·      First,  production activities can yield good software, as well as bad software. Why? Because software quality is not a function of production. Production in any industry is about copying masters. Apart from gross mistakes or media errors, copying software does not affect its quality. Copying a good master produces good replicas and copying a bad master produces bad replicas. The quality of software is therefore determined almost entirely by its design and implementation.

·      Second, I find it surprising when people assert that production has no place in the software industry. It seems to me that producing CDs, DVDs, downloads and other copies from masters is actually quite essential to the survival of the software industry. We certainly care deeply about production here at Microsoft. From this observation, I conclude that software is both a development activity and a production activity.

·      Third, as should be clear by now, production is a red herring in this debate. The development process by which the masters are produced is the real concern. Indeed, in many situations, we might never produce any copies of a given master, or perhaps only a handful of copies.

·      Fourth, those who have studied industrialization know that in addition to economies of scale in the production process, mature industries seek economies of scope in the development process, as explained in the Software Factories book, and in my articles on MSDN. Software factories, as we define them, are about economies of scope in the development process, not about economies of scale in the production process.

Instead of repeating the lesson on economies of scale and scope from the book here, I will simply point out that software factories are about reusing patterns, frameworks, tools, templates, requirements, tests, instrumentation, process guidance, and many other assets used throughout the software life cycle, in a systematic, rather than ad hoc fashion, not about stamping out endless copies of the same thing.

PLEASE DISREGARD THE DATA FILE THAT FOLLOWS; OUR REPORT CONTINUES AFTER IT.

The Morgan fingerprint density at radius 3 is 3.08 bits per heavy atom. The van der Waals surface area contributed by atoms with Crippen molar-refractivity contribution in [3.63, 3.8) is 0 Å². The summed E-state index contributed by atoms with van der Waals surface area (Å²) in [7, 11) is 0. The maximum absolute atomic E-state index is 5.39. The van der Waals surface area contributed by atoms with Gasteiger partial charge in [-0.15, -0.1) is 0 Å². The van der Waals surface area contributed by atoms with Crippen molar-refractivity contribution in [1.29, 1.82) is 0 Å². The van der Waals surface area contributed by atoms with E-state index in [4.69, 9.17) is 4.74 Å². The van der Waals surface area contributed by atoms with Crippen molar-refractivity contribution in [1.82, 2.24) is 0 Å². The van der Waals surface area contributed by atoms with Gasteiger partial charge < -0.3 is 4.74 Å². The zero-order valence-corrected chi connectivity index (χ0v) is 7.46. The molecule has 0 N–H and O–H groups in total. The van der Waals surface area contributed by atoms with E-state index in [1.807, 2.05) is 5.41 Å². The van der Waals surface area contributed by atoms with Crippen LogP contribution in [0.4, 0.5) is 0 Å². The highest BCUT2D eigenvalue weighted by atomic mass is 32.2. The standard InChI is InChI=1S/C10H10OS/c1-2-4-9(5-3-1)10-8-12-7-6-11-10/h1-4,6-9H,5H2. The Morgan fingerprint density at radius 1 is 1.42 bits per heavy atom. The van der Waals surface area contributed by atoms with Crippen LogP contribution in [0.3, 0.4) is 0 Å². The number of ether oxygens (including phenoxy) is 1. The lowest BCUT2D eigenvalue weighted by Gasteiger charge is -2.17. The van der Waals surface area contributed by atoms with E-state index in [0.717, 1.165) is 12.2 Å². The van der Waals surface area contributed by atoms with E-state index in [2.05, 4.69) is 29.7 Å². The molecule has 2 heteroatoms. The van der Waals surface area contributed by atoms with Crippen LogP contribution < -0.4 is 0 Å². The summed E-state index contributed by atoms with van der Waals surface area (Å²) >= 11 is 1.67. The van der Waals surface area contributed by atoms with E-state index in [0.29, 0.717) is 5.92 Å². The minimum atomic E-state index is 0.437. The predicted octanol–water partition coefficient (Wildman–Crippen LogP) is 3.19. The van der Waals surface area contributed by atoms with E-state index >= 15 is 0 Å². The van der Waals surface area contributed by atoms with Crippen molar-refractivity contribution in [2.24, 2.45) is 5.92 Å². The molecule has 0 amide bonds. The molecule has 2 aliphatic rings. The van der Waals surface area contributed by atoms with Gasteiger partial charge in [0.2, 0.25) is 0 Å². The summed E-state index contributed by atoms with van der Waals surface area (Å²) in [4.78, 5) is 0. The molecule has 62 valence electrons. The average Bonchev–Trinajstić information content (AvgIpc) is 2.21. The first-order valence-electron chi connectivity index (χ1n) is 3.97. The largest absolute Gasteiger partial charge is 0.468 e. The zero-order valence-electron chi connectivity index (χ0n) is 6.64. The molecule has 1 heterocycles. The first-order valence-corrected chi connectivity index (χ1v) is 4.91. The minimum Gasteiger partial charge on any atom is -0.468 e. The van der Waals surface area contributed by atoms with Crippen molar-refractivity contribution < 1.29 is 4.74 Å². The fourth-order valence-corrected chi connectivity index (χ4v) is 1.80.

It is worth noting, as we do in the book, that this is not really new. We already reuse some assets systematically, such as operating systems, web servers, class libraries and user interface designers. The goal of software factories is to radically increase the amount of systematic reuse in software development, so that much more of the application architecture can be implemented in the same way that UIs are implemented with UI builders, and data access is implemented using SQL engines. We are also interested in making it easier to work at higher levels of abstraction than we can with general purpose languages. For an interesting apologetic on this topic, see the recent article by Sergey Dmitriev. I’ll have more to say about what Sergey calls Language Oriented Programming in subsequent postings.

The first volley on the topic of Software Factories vs. Model Driven Architecture, which Paul Ballard brought to my attention, has already been fired by Wim Bast in a news posting on The Server Side .NET, which I have answered there.

Comments (6)

  1. Sometimes snow can be very beautiful, especially when you are looking at it from inside a warm room To start with a very Happy New Year to everyone reading this blog! I guess it’s not too late to join the plethora of pundits prognosticating plentifully about the ultimate and penultimate portends of 2005… So here are some predictions about some trends to watch. First of all, I’d like to declare this the year of the service. This will be the year that people start to really appreciate the power of the service abstraction to enable "agile" business goals. These include the ability to provide rapid, low cost integration, multi-channel access, and quicker IT response to changing business and regulatory environments. I was looking for an article by my friend, Don Box, that gives the best description of the service paradigm that I know of. I haven’t found it yet, but…

  2. In addition to my previous entry, I’d like to comment on Jack Greenfield’s view of UML and it’s shortcomings in the field of Model-Driven-Development (MDD). Jack describes UML as a useful means of object oriented analysis and design here and…